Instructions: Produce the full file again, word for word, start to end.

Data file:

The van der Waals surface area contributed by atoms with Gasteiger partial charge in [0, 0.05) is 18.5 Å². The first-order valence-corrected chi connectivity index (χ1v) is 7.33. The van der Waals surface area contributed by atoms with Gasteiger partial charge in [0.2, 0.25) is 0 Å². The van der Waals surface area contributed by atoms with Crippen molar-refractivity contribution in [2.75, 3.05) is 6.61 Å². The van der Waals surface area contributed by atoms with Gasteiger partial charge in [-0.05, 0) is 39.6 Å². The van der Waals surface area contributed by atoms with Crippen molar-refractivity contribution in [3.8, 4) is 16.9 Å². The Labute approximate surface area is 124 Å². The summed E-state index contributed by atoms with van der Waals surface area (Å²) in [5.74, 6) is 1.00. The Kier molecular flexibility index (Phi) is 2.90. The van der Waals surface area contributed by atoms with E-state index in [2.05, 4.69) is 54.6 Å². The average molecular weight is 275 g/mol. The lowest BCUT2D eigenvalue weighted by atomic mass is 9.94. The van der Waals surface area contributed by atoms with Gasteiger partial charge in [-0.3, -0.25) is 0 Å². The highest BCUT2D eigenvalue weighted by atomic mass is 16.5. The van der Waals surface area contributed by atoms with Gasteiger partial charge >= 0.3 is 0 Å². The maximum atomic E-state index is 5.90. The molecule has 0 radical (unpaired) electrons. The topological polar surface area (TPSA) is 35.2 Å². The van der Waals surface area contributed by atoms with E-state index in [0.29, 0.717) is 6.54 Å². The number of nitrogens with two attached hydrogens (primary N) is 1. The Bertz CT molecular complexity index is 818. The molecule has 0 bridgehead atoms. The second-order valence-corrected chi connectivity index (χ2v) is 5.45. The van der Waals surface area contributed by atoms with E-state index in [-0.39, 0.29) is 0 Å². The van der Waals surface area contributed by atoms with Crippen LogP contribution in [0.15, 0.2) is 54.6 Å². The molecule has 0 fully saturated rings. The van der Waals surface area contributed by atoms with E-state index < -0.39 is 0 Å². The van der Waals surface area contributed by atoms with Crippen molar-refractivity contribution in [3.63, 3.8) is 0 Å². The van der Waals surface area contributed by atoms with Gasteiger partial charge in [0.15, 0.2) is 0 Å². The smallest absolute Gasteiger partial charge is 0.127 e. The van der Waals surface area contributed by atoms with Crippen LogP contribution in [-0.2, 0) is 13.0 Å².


The van der Waals surface area contributed by atoms with Gasteiger partial charge in [0, 0.05) is 18.5 Å². The first-order valence-corrected chi connectivity index (χ1v) is 7.33. The van der Waals surface area contributed by atoms with Gasteiger partial charge in [0.2, 0.25) is 0 Å². The van der Waals surface area contributed by atoms with Crippen molar-refractivity contribution in [2.75, 3.05) is 6.61 Å². The van der Waals surface area contributed by atoms with Gasteiger partial charge in [-0.05, 0) is 39.6 Å². The van der Waals surface area contributed by atoms with Crippen molar-refractivity contribution in [3.8, 4) is 16.9 Å². The Labute approximate surface area is 124 Å². The summed E-state index contributed by atoms with van der Waals surface area (Å²) in [5.74, 6) is 1.00. The Kier molecular flexibility index (Phi) is 2.90. The van der Waals surface area contributed by atoms with E-state index in [2.05, 4.69) is 54.6 Å². The average molecular weight is 275 g/mol. The lowest BCUT2D eigenvalue weighted by atomic mass is 9.94. The van der Waals surface area contributed by atoms with Gasteiger partial charge in [-0.3, -0.25) is 0 Å². The highest BCUT2D eigenvalue weighted by atomic mass is 16.5. The van der Waals surface area contributed by atoms with Gasteiger partial charge >= 0.3 is 0 Å². The maximum atomic E-state index is 5.90. The molecule has 0 radical (unpaired) electrons. The topological polar surface area (TPSA) is 35.2 Å². The van der Waals surface area contributed by atoms with E-state index in [0.29, 0.717) is 6.54 Å². The number of nitrogens with two attached hydrogens (primary N) is 1. The Bertz CT molecular complexity index is 818. The molecule has 0 bridgehead atoms. The second-order valence-corrected chi connectivity index (χ2v) is 5.45. The van der Waals surface area contributed by atoms with E-state index in [-0.39, 0.29) is 0 Å². The van der Waals surface area contributed by atoms with Crippen LogP contribution in [0.15, 0.2) is 54.6 Å². The molecule has 0 fully saturated rings. The van der Waals surface area contributed by atoms with E-state index < -0.39 is 0 Å². The van der Waals surface area contributed by atoms with Crippen molar-refractivity contribution in [3.63, 3.8) is 0 Å². The van der Waals surface area contributed by atoms with Gasteiger partial charge in [0.15, 0.2) is 0 Å². The smallest absolute Gasteiger partial charge is 0.127 e. The van der Waals surface area contributed by atoms with Crippen LogP contribution in [-0.2, 0) is 13.0 Å².